A lawsuit filed by the former information security director of Linden Lab—the company behind the online virtual world Second Life, which, yes, is still a thing—claims the company mishandled sensitive user data and turned a blind eye to simulated acts of child molestation and the potential for money laundering.
Paris Martineau covers platforms, online influence, and social media manipulation for WIRED.
In a lawsuit filed in San Francisco County Superior Court on July 30 and served to Linden Lab on Tuesday, Kavyanjali Pearlman, a security researcher who joined Linden Lab from Facebook in 2017, says that she raised these issues during her tenure, and was met with hostility. The suit alleges company executives retaliated against her for flagging cybersecurity risks and potential violations of anti-money-laundering laws, child exploitation, and data misuse.
Pearlman claims the company discriminated against her as a woman, an Indian immigrant, and a Muslim. “After making her concerns known, [she] was treated worse than similarly situated employees who were not immigrant women of color, who were not religiously Muslim and wore a hijab,” says the suit. “Instead of looking into Pearlman’s complaints, Linden Lab’s senior officers led a campaign of retaliation against her, painting her as an inept employee who has issues with communication, and ultimately terminating her employment in March of 2019.”
“While we will fight her alleged claims in court, we deny any allegations that the company has engaged in any illegal activity,” said Linden Lab spokesperson Brett Atwood. “Ms. Pearlman left the company on March 15 only after she was given the opportunity to improve her work performance. We look forward to all the facts coming out in a court of law,” he said, declining additional comment because of the lawsuit.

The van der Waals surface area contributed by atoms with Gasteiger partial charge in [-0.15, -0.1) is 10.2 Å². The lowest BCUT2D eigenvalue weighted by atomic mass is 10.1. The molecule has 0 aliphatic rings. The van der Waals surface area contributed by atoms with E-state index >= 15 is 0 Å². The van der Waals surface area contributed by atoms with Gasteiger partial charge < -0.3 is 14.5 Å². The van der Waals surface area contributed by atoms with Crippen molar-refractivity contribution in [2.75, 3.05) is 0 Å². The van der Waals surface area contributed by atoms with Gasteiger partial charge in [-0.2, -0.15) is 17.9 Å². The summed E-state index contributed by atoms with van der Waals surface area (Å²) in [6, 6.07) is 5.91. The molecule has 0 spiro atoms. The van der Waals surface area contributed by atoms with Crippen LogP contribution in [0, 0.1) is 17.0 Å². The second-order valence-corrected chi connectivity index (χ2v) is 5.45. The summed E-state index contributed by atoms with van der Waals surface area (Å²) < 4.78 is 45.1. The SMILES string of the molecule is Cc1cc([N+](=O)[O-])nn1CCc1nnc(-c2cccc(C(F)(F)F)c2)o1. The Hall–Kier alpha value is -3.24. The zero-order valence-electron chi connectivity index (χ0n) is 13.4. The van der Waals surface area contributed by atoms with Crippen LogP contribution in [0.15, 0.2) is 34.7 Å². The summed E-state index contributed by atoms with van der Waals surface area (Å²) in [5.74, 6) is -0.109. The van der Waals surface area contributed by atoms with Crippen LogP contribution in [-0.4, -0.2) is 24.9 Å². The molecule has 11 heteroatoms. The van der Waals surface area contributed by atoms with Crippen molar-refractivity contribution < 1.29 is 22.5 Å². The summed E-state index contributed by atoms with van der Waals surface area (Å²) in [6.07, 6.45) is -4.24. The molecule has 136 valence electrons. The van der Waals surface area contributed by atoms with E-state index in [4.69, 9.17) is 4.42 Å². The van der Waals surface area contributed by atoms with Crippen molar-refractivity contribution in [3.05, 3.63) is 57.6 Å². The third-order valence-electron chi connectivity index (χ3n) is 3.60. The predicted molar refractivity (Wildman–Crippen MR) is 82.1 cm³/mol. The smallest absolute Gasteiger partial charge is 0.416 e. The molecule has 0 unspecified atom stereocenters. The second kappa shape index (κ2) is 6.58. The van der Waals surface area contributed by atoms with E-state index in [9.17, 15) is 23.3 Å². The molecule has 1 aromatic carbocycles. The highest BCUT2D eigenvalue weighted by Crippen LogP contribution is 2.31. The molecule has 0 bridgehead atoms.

Linden Lab is best known for Second Life, the massively multiplayer virtual world launched in 2003, which boasted around a million regular users at its peak, and an estimated 800,000 active monthly users as of 2017. Those numbers are paltry compared with today’s social media giants, but it’s still a sizable chunk of people.
A decade ago, Second Life was populated mostly by futurists, brands, and, for some reason, embassies; today, the virtual world occupies a more niche space online. Much of Second Life revolves around the Linden Dollar, a virtual currency with real cash value that is used to buy and sell in-game items, virtual land, and operate or play at virtual “skill gaming” casinos. In 2018, approximately $65 million was paid out to Second Life users for a variety of virtual goods and services. Gaming—including both free-to-play games and “skill” games that offer payouts—was the most popular activity among users, according to Linden Lab.
Last October, Pearlman says she raised concerns with Linden Lab executives that the company was not complying with anti-money-laundering rules, including not required information about the operators of skill games, according to the lawsuit. She says her concerns were dismissed, and that the issues had yet to be addressed by Linden Lab when she left the company in March.
Atwood, of Linden Lab, declined to comment when asked about the accuracy of Pearlman’s description of events. “All Second Life skill gaming operators must provide and verify their identification as part of a rigorous application process,” Atwood told WIRED over email. “We are in compliance with all legal regulations and all skill gaming operators agree to our Terms & Conditions as part of the review and approval process for our Skill Gaming program.”